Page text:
What caused Adam and Eve to fall out of harmony with God and creation? The answer is that they did not trust. In words that have mov
ed me deeply and convicted me of my own woundedness, Jesus said once to St. Faustina:
My Heart is sorrowful… because even chosen souls do not understand the greatness of My mercy. Their relationship [with Me] is, in certain ways, imbued with mistrust. Oh, how much that wounds My Heart. Remember My Passion, and if you do not believe My words, at least believe My wounds. —Divine Mercy in My Soul, Jesus to St. Faustina, Diary, n.379
Brothers and sisters, a library of books has been written over the centuries on how to become holy, the interior life, the stages of purgation, illumination, union, contemplative prayer, meditation, abandonment, and so forth. Sometimes the very sight of all these books is enough to discourage the soul. But it can all be simplified into one word, trust. Jesus did not say the kingdom of heaven belongs to only those who follow this technique or that, this spirituality or that, per se, but:
Let the children come to me, and do not prevent them; for the kingdom of heaven belongs to such as these… unless you turn and become like children, you will not enter the kingdom of heaven. Whoever humbles himself like this child is the greatest in the kingdom of heaven. (Matt 19:14; 18:3-4)
To become like a little child means two things: to trust like a child, and second, to be obedient as a child must.
Now, lest I be accused of minimizing how great is the struggle to become "normal", to become simply who we are in His image (which is to be a saint), one need only understand the other, darker, message of the Cross. And that is how awful and destructive sin is. Sin has shipwrecked human nature to such a degree that the very act of simply trusting our Father has become painfully difficult. But even then, Christ has sent us One who to help us in our weakness: the Holy Spirit, our Advocate and guide. Moreover, if we enter into a personal relationship with God, then the Sacraments, our relationship with Mother Mary, the Saints in Heaven, and with our brothers and sisters in Christ here, they will aid us as we journey back to holiness. To sainthood. To our part in the great song of God.
Rather than think of being a saint as someone who dazzles others by his or her sanctity, stupendous miracles, and mesmerizing wisdom, let us more humbly consider that it is simply to be who we are created to be. You have a precious dignity! Living anything less is to diminish that dignity in which you were created. And to be who are is to live by the rule of love, following God’s will without compromise, and trusting in Him with our whole hearts. He showed us the way, and now remains with us to help us get there.
May the world be filled with such saints.
I AM preparing to leave for France right away to attend the First Sacred Heart World Congress in Paray-le-Monial where the revelations of the Sacred Heart were given to St. Margaret Mary. There will be an enthronement of the Sacred Heart to the world by the local ordinary. It was here, as I have written before, that Jesus revealed to the world through St. Margaret Mary that devotion to His Sacred Heart would be…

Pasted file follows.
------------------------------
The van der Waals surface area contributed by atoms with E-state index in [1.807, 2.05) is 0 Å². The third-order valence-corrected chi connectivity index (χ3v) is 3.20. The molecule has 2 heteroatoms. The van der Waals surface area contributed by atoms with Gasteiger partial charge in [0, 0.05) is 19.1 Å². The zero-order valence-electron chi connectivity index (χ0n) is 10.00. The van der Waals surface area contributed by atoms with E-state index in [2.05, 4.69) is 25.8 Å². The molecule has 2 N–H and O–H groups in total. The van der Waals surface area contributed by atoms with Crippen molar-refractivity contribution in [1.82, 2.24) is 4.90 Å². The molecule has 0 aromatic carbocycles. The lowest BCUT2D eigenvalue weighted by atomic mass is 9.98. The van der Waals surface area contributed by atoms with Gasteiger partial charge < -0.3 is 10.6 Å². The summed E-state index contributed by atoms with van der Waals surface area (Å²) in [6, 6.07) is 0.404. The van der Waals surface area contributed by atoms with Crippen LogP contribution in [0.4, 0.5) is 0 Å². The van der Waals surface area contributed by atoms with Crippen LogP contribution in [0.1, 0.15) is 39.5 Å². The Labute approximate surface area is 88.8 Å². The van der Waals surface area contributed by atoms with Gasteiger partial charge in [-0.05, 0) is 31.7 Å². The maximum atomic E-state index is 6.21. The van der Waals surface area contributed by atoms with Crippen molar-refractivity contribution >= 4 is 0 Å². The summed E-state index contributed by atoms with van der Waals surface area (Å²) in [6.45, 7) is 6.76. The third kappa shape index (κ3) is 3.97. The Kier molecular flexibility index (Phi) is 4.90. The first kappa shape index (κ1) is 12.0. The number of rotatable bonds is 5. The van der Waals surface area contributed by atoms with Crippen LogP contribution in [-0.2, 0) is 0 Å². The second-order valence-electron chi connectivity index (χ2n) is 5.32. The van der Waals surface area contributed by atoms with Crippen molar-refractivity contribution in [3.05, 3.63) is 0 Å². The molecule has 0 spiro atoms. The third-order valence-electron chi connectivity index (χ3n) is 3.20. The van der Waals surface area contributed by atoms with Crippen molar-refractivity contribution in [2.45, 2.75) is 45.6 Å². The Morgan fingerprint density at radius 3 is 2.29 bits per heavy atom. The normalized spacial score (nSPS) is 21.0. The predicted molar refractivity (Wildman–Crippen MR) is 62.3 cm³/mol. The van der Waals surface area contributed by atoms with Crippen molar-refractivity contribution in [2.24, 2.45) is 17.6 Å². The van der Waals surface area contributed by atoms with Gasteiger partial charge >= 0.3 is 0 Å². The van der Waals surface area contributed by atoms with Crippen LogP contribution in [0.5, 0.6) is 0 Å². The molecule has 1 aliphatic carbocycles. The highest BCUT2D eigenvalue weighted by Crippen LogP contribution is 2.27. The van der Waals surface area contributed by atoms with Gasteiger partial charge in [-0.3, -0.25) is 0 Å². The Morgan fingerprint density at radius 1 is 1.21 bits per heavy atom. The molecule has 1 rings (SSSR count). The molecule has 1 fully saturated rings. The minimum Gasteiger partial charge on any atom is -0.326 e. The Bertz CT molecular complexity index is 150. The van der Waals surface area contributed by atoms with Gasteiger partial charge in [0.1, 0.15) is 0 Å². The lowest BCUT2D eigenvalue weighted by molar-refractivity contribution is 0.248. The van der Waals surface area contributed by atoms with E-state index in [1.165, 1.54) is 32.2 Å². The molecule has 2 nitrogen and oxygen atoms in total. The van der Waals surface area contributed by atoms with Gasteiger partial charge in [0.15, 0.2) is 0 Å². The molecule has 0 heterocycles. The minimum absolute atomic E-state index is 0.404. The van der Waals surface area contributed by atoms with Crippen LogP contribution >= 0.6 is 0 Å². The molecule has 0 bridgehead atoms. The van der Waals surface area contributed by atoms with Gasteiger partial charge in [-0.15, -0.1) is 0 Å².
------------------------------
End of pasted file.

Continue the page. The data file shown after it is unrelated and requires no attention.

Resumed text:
…the last effort of His love that He would grant to men in these latter ages, in order to withdraw them from the empire of Satan which He desired to destroy so as to introduce them into the sweet liberty of the rule of His love, which He wished to restore in the hearts of all those who should embrace this devotion. —St. Margaret Mary, www.sacredheartdevotion.com
What Jesus is speaking of here is an era to come in which the Church will live according to this "rule of His love." The Church Fathers have spoken of this period, the popes have prayed for it, and the signs of the times all around suggest that such a new springtime is approaching as we live out the final throes of "winter" in our world.
The Era of Peace, the "thousand year" reign prophesied by St. John that we hope for is simply this: when creation will once again harmonize with its Creator as men and women embrace in trust and obedience their role in creation. Albeit in an imperfect state, the words of the prophet Isaiah and St. John (Rev 204-6) will be fulfilled:
For Isaiah spake thus concerning this space of a thousand years: "For behold, I create new heavens and a new earth; and the former things shall not be remembered or come into mind. But be glad and rejoice forever in that which I create; for behold I create Jerusalem a rejoicing, and her people a joy. I will rejoice in Jerusalem, and be glad in My people; no more shall be heard in it the sound of weeping and the cry of distress. No more shall there be in it an infant that lives but a few days, or an old man who does not fill out his days, for the child shall die a hundred years old, and the sinner a hundred years old shall be accursed. They shall build houses and inhabit them; they shall plant vineyards and eat their fruit. They shall not build and another inhabit; they shall not plant and another eat; for like the days of a tree shall the days of My people be, and My chosen shall long enjoy the work of their hands. They shall not labor in vain, or bear children for calamity; for they shall be the offspring of the blessed of the LORD and their children with them. Before they call I will answer, while they are yet speaking I will hear. The wolf and the lamb shall feed together, the lion shall eat straw like the ox; and dust shall be the serpent’s food. They shall not hurt or destroy in all My holy mountain, says the LORD. —St. Justin Martyr, Dialogue with Trypho, Chapters LXXXI; cf. Is. 65:17-25
Please pray for all of us making this pilgrimage in France. I will bring each of you before our Lord when I am there.